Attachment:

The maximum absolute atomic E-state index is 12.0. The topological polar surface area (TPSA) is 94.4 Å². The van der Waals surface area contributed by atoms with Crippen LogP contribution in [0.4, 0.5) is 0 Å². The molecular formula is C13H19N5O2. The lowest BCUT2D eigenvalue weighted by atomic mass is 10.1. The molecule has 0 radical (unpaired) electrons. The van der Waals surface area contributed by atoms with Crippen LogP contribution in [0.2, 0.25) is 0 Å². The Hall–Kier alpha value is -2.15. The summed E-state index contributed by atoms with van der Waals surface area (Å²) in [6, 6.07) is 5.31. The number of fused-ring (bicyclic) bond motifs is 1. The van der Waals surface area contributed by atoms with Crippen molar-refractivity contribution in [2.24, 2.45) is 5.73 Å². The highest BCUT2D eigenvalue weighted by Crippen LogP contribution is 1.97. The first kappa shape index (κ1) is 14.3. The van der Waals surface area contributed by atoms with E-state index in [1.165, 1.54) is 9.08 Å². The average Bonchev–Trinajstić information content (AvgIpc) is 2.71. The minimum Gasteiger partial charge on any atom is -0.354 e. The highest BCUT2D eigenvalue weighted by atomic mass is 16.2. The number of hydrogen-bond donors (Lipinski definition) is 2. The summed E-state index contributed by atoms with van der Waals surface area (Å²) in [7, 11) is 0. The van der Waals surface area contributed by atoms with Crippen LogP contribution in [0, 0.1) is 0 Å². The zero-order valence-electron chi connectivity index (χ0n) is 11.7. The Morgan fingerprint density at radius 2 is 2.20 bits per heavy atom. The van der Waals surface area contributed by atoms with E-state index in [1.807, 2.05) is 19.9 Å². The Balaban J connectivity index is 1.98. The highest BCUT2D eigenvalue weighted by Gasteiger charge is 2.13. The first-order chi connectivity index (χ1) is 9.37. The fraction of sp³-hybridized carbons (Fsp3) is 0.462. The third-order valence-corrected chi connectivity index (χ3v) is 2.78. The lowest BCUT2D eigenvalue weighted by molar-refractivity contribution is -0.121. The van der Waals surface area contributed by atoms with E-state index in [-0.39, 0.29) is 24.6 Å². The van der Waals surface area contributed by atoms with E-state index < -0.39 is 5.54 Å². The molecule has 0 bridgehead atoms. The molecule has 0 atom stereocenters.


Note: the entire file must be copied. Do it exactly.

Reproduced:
The maximum absolute atomic E-state index is 12.0. The topological polar surface area (TPSA) is 94.4 Å². The van der Waals surface area contributed by atoms with Crippen LogP contribution in [0.4, 0.5) is 0 Å². The molecular formula is C13H19N5O2. The lowest BCUT2D eigenvalue weighted by atomic mass is 10.1. The molecule has 0 radical (unpaired) electrons. The van der Waals surface area contributed by atoms with Crippen LogP contribution in [0.2, 0.25) is 0 Å². The Hall–Kier alpha value is -2.15. The summed E-state index contributed by atoms with van der Waals surface area (Å²) in [6, 6.07) is 5.31. The number of fused-ring (bicyclic) bond motifs is 1. The van der Waals surface area contributed by atoms with Crippen molar-refractivity contribution in [2.24, 2.45) is 5.73 Å². The highest BCUT2D eigenvalue weighted by Crippen LogP contribution is 1.97. The first kappa shape index (κ1) is 14.3. The van der Waals surface area contributed by atoms with E-state index in [1.165, 1.54) is 9.08 Å². The average Bonchev–Trinajstić information content (AvgIpc) is 2.71. The minimum Gasteiger partial charge on any atom is -0.354 e. The highest BCUT2D eigenvalue weighted by atomic mass is 16.2. The number of hydrogen-bond donors (Lipinski definition) is 2. The summed E-state index contributed by atoms with van der Waals surface area (Å²) in [7, 11) is 0. The van der Waals surface area contributed by atoms with Crippen LogP contribution in [0, 0.1) is 0 Å². The zero-order valence-electron chi connectivity index (χ0n) is 11.7. The Morgan fingerprint density at radius 2 is 2.20 bits per heavy atom. The van der Waals surface area contributed by atoms with E-state index in [1.807, 2.05) is 19.9 Å². The Balaban J connectivity index is 1.98. The highest BCUT2D eigenvalue weighted by Gasteiger charge is 2.13. The first-order chi connectivity index (χ1) is 9.37. The fraction of sp³-hybridized carbons (Fsp3) is 0.462. The third-order valence-corrected chi connectivity index (χ3v) is 2.78. The lowest BCUT2D eigenvalue weighted by molar-refractivity contribution is -0.121. The van der Waals surface area contributed by atoms with E-state index in [-0.39, 0.29) is 24.6 Å². The van der Waals surface area contributed by atoms with E-state index < -0.39 is 5.54 Å². The molecule has 0 bridgehead atoms. The molecule has 0 atom stereocenters.